Black river rises near the sources af the Merrimack and the Gasconade, and running in a southerly direction is joined by Current, Thomas, Spring and Strawberry rivers, after which it

crosses the southern boundary of the state into Arkansas territory and forms a junction with White river.

The St. Francis rises in the southeastern part of the state, and running in a southerly direction into Arkansas territory, falls into the Mississippi after a course of 500 miles. The navigation is obstructed by a raft of trees, brush, &c. about 250 miles from its mouth.

Face of the Country. The lands immediately on the banks of the rivers are level, but as you recede from them towards the interior, the country rises, passing sometimes gradually and sometimes abruptly into elevated barrens, flinty ridges and rocky cliffs. This portion of the state is, therefore, unfit for cultivalivn; but it is rich in mineral treasures. The highest land is in a ridge which commences on the banks of the Merrimack, near the head waters of the St. Francis, and extends in a south-west direction to the banks of the White river, in Arkansas territory, a distance of about 400 miles, and occasionally rises into peaks of mountain height. This ridge serves to divide the waters of the Missouri from those of the Mississippi, the streams on one side running south into the latter, and those on the other, running porth into the former.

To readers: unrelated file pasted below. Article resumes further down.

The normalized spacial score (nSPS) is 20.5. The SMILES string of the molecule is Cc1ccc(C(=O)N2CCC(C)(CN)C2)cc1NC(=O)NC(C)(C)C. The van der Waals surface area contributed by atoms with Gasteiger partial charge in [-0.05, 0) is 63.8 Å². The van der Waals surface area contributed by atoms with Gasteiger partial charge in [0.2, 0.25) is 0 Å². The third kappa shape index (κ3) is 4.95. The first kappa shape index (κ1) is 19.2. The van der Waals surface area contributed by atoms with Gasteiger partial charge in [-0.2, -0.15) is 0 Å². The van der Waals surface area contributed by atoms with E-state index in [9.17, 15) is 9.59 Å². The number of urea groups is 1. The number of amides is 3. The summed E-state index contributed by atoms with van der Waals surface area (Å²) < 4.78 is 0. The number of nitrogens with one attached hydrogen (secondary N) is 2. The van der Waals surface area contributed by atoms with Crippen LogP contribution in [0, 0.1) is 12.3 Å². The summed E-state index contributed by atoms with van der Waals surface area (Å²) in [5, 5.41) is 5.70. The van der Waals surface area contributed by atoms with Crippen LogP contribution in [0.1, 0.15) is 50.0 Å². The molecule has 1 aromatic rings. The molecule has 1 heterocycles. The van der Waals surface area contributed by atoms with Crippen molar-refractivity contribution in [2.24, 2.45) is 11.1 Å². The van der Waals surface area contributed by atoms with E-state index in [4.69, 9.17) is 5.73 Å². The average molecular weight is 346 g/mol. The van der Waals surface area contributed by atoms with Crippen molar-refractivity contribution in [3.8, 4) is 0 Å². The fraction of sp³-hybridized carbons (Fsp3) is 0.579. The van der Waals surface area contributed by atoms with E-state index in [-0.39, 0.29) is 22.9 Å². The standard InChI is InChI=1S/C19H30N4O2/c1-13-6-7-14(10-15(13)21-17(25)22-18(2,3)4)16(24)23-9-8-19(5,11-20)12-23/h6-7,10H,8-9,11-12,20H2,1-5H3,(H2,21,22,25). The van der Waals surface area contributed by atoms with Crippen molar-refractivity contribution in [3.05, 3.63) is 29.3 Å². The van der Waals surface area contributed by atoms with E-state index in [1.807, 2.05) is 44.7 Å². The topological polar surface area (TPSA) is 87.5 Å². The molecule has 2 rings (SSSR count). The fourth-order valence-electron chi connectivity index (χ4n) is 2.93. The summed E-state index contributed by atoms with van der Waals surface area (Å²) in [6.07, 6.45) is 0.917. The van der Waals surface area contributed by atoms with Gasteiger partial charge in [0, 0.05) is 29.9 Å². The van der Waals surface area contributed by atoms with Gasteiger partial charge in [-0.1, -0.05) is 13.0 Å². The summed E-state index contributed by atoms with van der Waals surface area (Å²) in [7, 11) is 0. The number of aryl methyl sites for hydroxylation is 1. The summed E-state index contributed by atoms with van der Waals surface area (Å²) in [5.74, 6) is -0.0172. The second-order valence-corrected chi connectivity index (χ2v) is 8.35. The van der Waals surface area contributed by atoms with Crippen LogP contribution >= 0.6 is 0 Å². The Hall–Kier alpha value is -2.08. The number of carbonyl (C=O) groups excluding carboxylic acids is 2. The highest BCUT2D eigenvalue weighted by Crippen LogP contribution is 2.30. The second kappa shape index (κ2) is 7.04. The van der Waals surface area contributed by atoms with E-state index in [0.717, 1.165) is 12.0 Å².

Soil.] The soil is either very rich or very poor; it is either bottom land or cliff, either prairie or barren ; there is very little of an intermediate quality. The lands immediately upon the banks of the rivers are generally rich, producing corn, wheat, rye, oats, flax, hemp and tobacco in great abundance.